Today is my sixth Bastille Day (or as the French call it, “la Fête du Quatorze Juillet” or “la Fête Nationale“) on French soil. Although it’s a big anniversary — the French are celebrating 225 years of no more Bastille — I sort of missed out on the fireworks last night. I had bailed on a dinner/fireworks-viewing party earlier in the day because I was feeling under the weather, and our apartment in La Courneuve offered a less than optimal vantage point for the municipal fireworks display. I could still hear them, though, as well as all the fire crackers being tossed in the street below my window! There have been other events, of course, including the big parade down the Champs Élysées this morning, but we didn’t watch that either. The only thing we have planned, in fact, is a long walk in a park to get some exercise and fresh air. It seems like catching the French air force’s practice flights over Le Bourget yesterday afternoon is about as festive as it’s going to get for us this year … Continue reading Celebrating 225 Years! What do you have planned?
This weekend, I celebrated my fifth Bastille Day in France, and I’ve done something different every single year. Back in 2007, I was en route from Marseille to Washington after a vacation in Provence: nothing too special to report from the short layover at Charles de Gaulle. In 2009, I picnicked with Michel and his friends in the Bois de Vincennes and happened to catch a glimpse of the Eiffel Tower fireworks from the Louvre on our way home. In 2011, Michel and I trekked down to Pont des Invalides to watch the fireworks from a better vantage point. They were pretty impressive. Last year, we just stayed home … but by doing so, we got to watch from our window fireworks in four different Paris suburbs: La Courneuve, Le Bourget, Drancy, and Bobigny. This year, we kicked it up a notch. We went to my first ever …
Firemen’s Ball Continue reading Where’s the Fire?
Today is July 14, the French national holiday. Here in France, it’s officially called La Fête Nationale (“The National Celebration”) or more commonly, Le Quatorze Juillet (“The Fourteenth of July”). In English-speaking countries we call it Bastille Day. We think of it as the start of the French Revolution but, as usual with the beginnings of revolutions, it wasn’t as clean-cut as that …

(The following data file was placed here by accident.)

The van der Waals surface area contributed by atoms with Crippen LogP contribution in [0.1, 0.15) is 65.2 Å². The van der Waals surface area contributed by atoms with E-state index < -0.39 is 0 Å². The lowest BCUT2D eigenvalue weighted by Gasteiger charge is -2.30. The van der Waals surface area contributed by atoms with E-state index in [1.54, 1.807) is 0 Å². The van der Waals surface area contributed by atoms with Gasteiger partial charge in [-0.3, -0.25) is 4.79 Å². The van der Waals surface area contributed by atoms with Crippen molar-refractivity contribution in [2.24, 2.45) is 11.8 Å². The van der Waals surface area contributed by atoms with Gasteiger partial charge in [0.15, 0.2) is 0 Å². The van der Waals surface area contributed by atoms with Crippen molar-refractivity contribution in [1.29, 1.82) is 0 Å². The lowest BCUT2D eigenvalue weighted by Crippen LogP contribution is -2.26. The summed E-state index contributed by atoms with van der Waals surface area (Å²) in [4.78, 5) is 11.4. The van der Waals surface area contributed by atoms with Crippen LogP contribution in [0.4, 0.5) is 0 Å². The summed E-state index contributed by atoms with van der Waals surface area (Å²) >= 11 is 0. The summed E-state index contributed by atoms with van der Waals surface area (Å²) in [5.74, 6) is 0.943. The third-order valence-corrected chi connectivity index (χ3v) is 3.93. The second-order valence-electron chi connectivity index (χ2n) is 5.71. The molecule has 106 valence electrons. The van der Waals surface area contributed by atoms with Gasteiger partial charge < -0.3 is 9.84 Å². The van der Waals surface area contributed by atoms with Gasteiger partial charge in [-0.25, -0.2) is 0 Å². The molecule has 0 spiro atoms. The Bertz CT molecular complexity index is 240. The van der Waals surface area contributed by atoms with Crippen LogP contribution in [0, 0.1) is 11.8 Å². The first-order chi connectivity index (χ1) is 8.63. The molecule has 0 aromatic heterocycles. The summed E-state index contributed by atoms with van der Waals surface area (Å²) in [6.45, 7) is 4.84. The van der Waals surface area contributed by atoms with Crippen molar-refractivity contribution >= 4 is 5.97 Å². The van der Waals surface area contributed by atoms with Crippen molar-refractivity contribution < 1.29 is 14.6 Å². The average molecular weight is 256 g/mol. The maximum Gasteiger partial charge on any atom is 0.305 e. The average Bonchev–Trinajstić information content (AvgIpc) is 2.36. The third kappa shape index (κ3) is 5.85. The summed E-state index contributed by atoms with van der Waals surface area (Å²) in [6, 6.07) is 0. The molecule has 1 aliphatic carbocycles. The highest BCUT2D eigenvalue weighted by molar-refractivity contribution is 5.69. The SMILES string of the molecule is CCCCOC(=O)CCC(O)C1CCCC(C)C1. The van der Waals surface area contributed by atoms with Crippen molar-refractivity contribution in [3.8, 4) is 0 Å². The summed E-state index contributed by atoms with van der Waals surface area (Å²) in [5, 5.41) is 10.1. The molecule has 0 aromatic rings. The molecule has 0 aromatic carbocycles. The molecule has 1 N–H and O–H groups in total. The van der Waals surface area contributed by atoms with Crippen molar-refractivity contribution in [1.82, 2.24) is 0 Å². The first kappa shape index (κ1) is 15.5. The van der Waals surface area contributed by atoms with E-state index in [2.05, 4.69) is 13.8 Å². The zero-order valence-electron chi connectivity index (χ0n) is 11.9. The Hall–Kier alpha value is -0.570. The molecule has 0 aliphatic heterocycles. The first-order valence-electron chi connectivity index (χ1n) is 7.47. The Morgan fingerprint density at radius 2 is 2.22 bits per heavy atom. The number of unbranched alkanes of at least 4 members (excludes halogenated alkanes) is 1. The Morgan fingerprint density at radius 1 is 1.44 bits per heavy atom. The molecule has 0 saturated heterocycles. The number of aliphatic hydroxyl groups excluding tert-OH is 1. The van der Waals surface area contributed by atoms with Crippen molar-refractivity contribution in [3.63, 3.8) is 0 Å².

The Back Story
Like the American Revolution that preceded it by 14 years, there was a long fuse leading to the powder keg of the French Revolution. Every historian will tell you that the French Revolution was the product of a number of factors: malnutrition and hunger from a series of bad harvests and the resulting spike in the price of bread, the country’s financial crisis arising from France’s loss in the Seven Years’ War and its foray into the American Revolution and, crucially, the unwillingness of France’s Ancien Régime to address these problems effectively. King Louis XVI’s series of finance ministers had repeatedly attempted to address the crisis by calling for reform of France’s regressive tax structure that placed an inordinate burden on the poor to the benefit of the aristocracy and clergy. Not surprisingly, this progressive idea was adamantly opposed by the country’s parlements (regional bodies representing the aristocracy that exercised limited veto power on such matters). Continue reading The Bastille Might be the Symbol, but it Wasn’t the Beginning … or the End
While I was watching fireworks from the Pont des Invalides in Paris on Bastille Day, my neighbors back in Adams Morgan in Washington, DC were doing this:
© Liz @ SocialStudiesDC.com
Is it wrong of me to think I wasn’t in the right place on Bastille Day?
Read Liz’s article about it on SocialStudies!
In this post from yesterday, I pondered the appropriate way to wish a French person a Happy Bastille Day. After last night, I think my friend Nicolas was right: “Bon feu d’artifice !” … “Nice fireworks!”
What does one say on Bastille Day to a French person? Having been here long enough to know that the French don’t call July 14 “Bastille Day” the way we Anglophones do, I was in a quandary as to how to wish a happy national holiday to my French family and friends. I asked Michel and he said, “We don’t do that. We celebrate, but we don’t have a sentence like that, like you do in America. It might seem strange, but we don’t.”